If the forces on a swimmer are so low, as everyone knows, why do swimmers regularly get shoulder pains, or what is also known as a ‘swimmer’s shoulder’? To achieve an injury-free swimming life, there are some key elements we need to talk about. Let's dive in and get to the bottom of this.
We often hear that swimming is a low impact sport, which is definitely true compared to most other sports. However, most swimmers do experience shoulder pains when they start swimming more regularly. You can battle these shoulder pains, and hopefully prevent them becoming an injuring, by training your shoulders. Shoulder strength, mobility and flexibility play a huge role in this.
What are the causes?
We generate up to 85% of our speed and forward movement in swimming from our arms. We are using them a lot, in fact, we are using them all the time while swimming. Because of this, overuse and flawed technique can be detrimental.
Your hand entry is a small, but very important element of your freestyle. Incorrect hand entry is one reason a swimmer may experience shoulder pain. If we enter the water thumb first or with a straight arm, we will tend to push down on the water, hence placing a lot of strain on the shoulder.
Another reason for shoulder injury is not rotating your body enough, which restricts a good arm recovery. Body rotation allows the arm to exit the water naturally so the recovery can take place with a leading elbow. If we do not rotate enough, we will exit the water with a straight arm and our recovery will be to the side (a wide recovery), which places huge amounts of strain on the shoulder joint.
Top swimmers will spend at least a third of their training hours working on technique and the prevention of shoulder injuries. Why are we so reluctant to join them? Is it not enough time, know-how or do we just want to swim lots and lots of meters, thinking that is the only road to swimming glory?
To achieve an injury-free swimming life, there are some key elements we need to talk about and implement in our weekly swimming lives.
Prevention – Technique
We have talked about it already, but we can’t emphasise it enough. Technique, technique -technique! Focus on your hand entry, catch and recovery technique. Watch our tutorials and drill videos till you are dreaming about the movements and they become natural in the water. Take the time to go slowly, execute the right technique and move in ways that promote shoulder health. And do it often.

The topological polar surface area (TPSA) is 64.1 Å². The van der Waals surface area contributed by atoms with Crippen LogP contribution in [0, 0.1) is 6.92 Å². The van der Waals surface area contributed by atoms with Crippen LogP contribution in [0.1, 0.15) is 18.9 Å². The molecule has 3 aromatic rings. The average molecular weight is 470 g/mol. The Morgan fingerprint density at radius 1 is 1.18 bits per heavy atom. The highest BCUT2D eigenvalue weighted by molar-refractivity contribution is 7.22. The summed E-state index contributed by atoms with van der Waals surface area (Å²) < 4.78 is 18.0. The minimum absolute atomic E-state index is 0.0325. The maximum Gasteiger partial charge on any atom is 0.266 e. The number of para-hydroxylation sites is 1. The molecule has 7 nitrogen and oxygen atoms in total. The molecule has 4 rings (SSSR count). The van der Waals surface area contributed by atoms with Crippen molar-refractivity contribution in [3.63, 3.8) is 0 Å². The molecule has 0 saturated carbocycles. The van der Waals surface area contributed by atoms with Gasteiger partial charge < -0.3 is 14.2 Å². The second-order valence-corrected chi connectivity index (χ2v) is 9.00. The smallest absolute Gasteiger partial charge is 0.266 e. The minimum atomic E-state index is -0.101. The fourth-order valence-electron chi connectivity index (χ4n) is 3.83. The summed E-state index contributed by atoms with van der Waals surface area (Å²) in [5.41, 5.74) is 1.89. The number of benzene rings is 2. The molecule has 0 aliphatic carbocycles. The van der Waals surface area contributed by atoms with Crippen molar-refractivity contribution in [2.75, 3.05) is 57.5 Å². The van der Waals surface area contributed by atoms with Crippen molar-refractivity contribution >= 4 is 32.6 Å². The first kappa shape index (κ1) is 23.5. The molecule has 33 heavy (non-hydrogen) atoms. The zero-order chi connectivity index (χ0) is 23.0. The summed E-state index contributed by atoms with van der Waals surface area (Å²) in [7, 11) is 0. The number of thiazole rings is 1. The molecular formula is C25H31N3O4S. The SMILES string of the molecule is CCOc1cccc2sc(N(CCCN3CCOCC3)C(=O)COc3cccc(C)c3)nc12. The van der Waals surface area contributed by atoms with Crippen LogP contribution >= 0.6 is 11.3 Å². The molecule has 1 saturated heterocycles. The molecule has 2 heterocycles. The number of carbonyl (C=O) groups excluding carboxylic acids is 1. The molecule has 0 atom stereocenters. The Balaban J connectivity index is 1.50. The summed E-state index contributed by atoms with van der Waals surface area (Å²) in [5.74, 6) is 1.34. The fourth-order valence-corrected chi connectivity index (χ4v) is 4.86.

Prevention – Warm up & cool down
Warm up and cool down. We see swimmers get in the pool and swim far too fast in warm up, as if they are being chased by a hippopotamus. Then swim like mad things at the end of a training to get the last couple of meters in before the end of their session. Warming up and cooling down are integral in getting body and mind aligned. Take it slow, real slow and focus on a technique drill while warming up. No one cares about you destroying yourself in the warm up and cool down, except for your shoulders.
Prevention – Dryland
Most swimmers do experience shoulder pains when they start swimming more regularly. You can battle these shoulder pains, and hopefully prevent them becoming an injuring, by training your shoulders. Shoulder strength, mobility and flexibility play a huge role in this. Watch the video above for some dryland tips & tricks. We advise doing shoulder exercises at least once a week. This also depends on how often you swim, and the intensity of your workouts. Anytime is a good time to work on this. It’s called greasing the wheel.
Prevention – Balance is key
Training balance is another way to minimise shoulder injuries. Build up your training workload slowly. Increase your swimming distance by no more than 10 – 20% per week. Over-enthusiasm is a shoulder killer.
Another important point is to balance easy and hard swims. Don’t push the boat out too far in terms of hard swims. You may feel strong and fit, but after a hard session the day before, it’s better to swim easy and give your body time to adapt and recover. Remember, swimming glory comes from consistency, not a one-time effort. It’s all about coming back tomorrow. Injure yourself by going too hard and you may be out for weeks or months.
The good news is that if you keep the above pointers in mind and use them on a regular basis, you can prevent injuries and increase your swimming pleasure and distance effortlessly.